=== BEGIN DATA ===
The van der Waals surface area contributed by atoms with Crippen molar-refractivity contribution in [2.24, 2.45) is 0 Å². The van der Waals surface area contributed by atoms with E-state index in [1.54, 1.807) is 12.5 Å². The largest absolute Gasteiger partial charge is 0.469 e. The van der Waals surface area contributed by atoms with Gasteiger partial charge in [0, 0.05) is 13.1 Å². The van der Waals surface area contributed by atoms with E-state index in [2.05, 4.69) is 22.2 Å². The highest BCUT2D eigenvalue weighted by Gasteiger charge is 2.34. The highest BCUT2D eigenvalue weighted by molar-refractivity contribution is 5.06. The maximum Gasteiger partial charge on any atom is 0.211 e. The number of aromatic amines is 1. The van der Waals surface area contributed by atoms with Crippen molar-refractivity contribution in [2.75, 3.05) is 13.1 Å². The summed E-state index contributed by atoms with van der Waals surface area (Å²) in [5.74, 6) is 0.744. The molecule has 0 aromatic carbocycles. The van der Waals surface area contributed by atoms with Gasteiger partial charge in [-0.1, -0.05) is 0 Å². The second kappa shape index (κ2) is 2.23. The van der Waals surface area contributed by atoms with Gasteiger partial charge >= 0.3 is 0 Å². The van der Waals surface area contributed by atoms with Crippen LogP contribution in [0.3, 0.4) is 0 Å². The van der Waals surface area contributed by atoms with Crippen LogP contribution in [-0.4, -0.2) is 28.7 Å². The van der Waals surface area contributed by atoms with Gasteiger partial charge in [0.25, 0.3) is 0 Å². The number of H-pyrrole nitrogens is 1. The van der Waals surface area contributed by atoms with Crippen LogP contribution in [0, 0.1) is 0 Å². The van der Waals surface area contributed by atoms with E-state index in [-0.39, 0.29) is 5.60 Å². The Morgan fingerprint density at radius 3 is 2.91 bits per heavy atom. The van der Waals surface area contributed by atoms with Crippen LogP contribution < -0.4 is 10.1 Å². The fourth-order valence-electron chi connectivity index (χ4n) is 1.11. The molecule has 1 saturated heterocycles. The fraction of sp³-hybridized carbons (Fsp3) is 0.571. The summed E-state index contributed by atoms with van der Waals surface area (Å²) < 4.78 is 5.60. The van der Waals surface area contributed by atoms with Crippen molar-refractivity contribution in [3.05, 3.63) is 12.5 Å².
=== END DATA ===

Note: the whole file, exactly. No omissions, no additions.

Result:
The van der Waals surface area contributed by atoms with Crippen molar-refractivity contribution in [2.24, 2.45) is 0 Å². The van der Waals surface area contributed by atoms with E-state index in [1.54, 1.807) is 12.5 Å². The largest absolute Gasteiger partial charge is 0.469 e. The van der Waals surface area contributed by atoms with Gasteiger partial charge in [0, 0.05) is 13.1 Å². The van der Waals surface area contributed by atoms with E-state index in [2.05, 4.69) is 22.2 Å². The highest BCUT2D eigenvalue weighted by Gasteiger charge is 2.34. The highest BCUT2D eigenvalue weighted by molar-refractivity contribution is 5.06. The maximum Gasteiger partial charge on any atom is 0.211 e. The number of aromatic amines is 1. The van der Waals surface area contributed by atoms with Crippen molar-refractivity contribution in [2.75, 3.05) is 13.1 Å². The summed E-state index contributed by atoms with van der Waals surface area (Å²) in [5.74, 6) is 0.744. The molecule has 0 aromatic carbocycles. The van der Waals surface area contributed by atoms with Gasteiger partial charge in [-0.1, -0.05) is 0 Å². The second kappa shape index (κ2) is 2.23. The van der Waals surface area contributed by atoms with Gasteiger partial charge >= 0.3 is 0 Å². The van der Waals surface area contributed by atoms with Crippen LogP contribution in [0.3, 0.4) is 0 Å². The van der Waals surface area contributed by atoms with Crippen LogP contribution in [-0.4, -0.2) is 28.7 Å². The van der Waals surface area contributed by atoms with Gasteiger partial charge in [0.25, 0.3) is 0 Å². The number of H-pyrrole nitrogens is 1. The van der Waals surface area contributed by atoms with Crippen LogP contribution in [0, 0.1) is 0 Å². The van der Waals surface area contributed by atoms with E-state index in [-0.39, 0.29) is 5.60 Å². The Morgan fingerprint density at radius 3 is 2.91 bits per heavy atom. The van der Waals surface area contributed by atoms with Crippen LogP contribution < -0.4 is 10.1 Å². The fourth-order valence-electron chi connectivity index (χ4n) is 1.11. The molecule has 1 saturated heterocycles. The fraction of sp³-hybridized carbons (Fsp3) is 0.571. The summed E-state index contributed by atoms with van der Waals surface area (Å²) < 4.78 is 5.60. The van der Waals surface area contributed by atoms with Crippen molar-refractivity contribution in [3.05, 3.63) is 12.5 Å².